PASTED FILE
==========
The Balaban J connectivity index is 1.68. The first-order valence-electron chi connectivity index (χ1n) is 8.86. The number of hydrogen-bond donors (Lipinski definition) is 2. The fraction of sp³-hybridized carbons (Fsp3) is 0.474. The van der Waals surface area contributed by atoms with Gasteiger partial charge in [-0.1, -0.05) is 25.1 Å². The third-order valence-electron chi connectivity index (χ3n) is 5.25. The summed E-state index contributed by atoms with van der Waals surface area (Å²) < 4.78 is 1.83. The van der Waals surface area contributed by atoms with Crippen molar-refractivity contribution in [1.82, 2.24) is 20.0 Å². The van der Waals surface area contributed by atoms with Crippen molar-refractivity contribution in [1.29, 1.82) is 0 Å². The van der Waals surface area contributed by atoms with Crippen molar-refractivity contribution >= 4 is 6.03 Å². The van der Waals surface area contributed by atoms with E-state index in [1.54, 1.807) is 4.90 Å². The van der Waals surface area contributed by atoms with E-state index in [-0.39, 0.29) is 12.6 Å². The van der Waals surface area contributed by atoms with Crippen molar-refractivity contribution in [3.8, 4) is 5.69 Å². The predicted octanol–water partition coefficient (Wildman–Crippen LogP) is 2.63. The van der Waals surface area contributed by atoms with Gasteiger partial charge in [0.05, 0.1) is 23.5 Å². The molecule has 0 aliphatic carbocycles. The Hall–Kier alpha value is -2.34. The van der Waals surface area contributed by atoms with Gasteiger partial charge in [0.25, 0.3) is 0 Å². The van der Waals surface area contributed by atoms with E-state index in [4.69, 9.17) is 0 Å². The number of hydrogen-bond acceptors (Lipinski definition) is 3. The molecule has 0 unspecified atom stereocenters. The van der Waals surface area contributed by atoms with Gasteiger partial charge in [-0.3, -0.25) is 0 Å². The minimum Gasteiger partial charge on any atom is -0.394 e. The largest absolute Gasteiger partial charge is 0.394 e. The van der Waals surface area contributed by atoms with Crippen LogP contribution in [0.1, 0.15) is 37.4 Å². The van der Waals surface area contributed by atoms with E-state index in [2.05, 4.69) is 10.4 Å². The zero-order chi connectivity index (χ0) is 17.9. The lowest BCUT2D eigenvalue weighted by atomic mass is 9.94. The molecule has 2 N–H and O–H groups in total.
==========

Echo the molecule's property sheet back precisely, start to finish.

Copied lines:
The Balaban J connectivity index is 1.68. The first-order valence-electron chi connectivity index (χ1n) is 8.86. The number of hydrogen-bond donors (Lipinski definition) is 2. The fraction of sp³-hybridized carbons (Fsp3) is 0.474. The van der Waals surface area contributed by atoms with Gasteiger partial charge in [-0.1, -0.05) is 25.1 Å². The third-order valence-electron chi connectivity index (χ3n) is 5.25. The summed E-state index contributed by atoms with van der Waals surface area (Å²) < 4.78 is 1.83. The van der Waals surface area contributed by atoms with Crippen molar-refractivity contribution in [1.82, 2.24) is 20.0 Å². The van der Waals surface area contributed by atoms with Crippen molar-refractivity contribution in [1.29, 1.82) is 0 Å². The van der Waals surface area contributed by atoms with Crippen molar-refractivity contribution >= 4 is 6.03 Å². The van der Waals surface area contributed by atoms with E-state index in [1.54, 1.807) is 4.90 Å². The van der Waals surface area contributed by atoms with E-state index in [-0.39, 0.29) is 12.6 Å². The van der Waals surface area contributed by atoms with Crippen molar-refractivity contribution in [3.8, 4) is 5.69 Å². The predicted octanol–water partition coefficient (Wildman–Crippen LogP) is 2.63. The van der Waals surface area contributed by atoms with Gasteiger partial charge in [0.05, 0.1) is 23.5 Å². The molecule has 0 aliphatic carbocycles. The Hall–Kier alpha value is -2.34. The van der Waals surface area contributed by atoms with Gasteiger partial charge in [0.25, 0.3) is 0 Å². The van der Waals surface area contributed by atoms with E-state index in [4.69, 9.17) is 0 Å². The number of hydrogen-bond acceptors (Lipinski definition) is 3. The molecule has 0 unspecified atom stereocenters. The van der Waals surface area contributed by atoms with Gasteiger partial charge in [-0.3, -0.25) is 0 Å². The minimum Gasteiger partial charge on any atom is -0.394 e. The largest absolute Gasteiger partial charge is 0.394 e. The van der Waals surface area contributed by atoms with Crippen LogP contribution in [0.1, 0.15) is 37.4 Å². The van der Waals surface area contributed by atoms with E-state index in [2.05, 4.69) is 10.4 Å². The zero-order chi connectivity index (χ0) is 17.9. The lowest BCUT2D eigenvalue weighted by atomic mass is 9.94. The molecule has 2 N–H and O–H groups in total.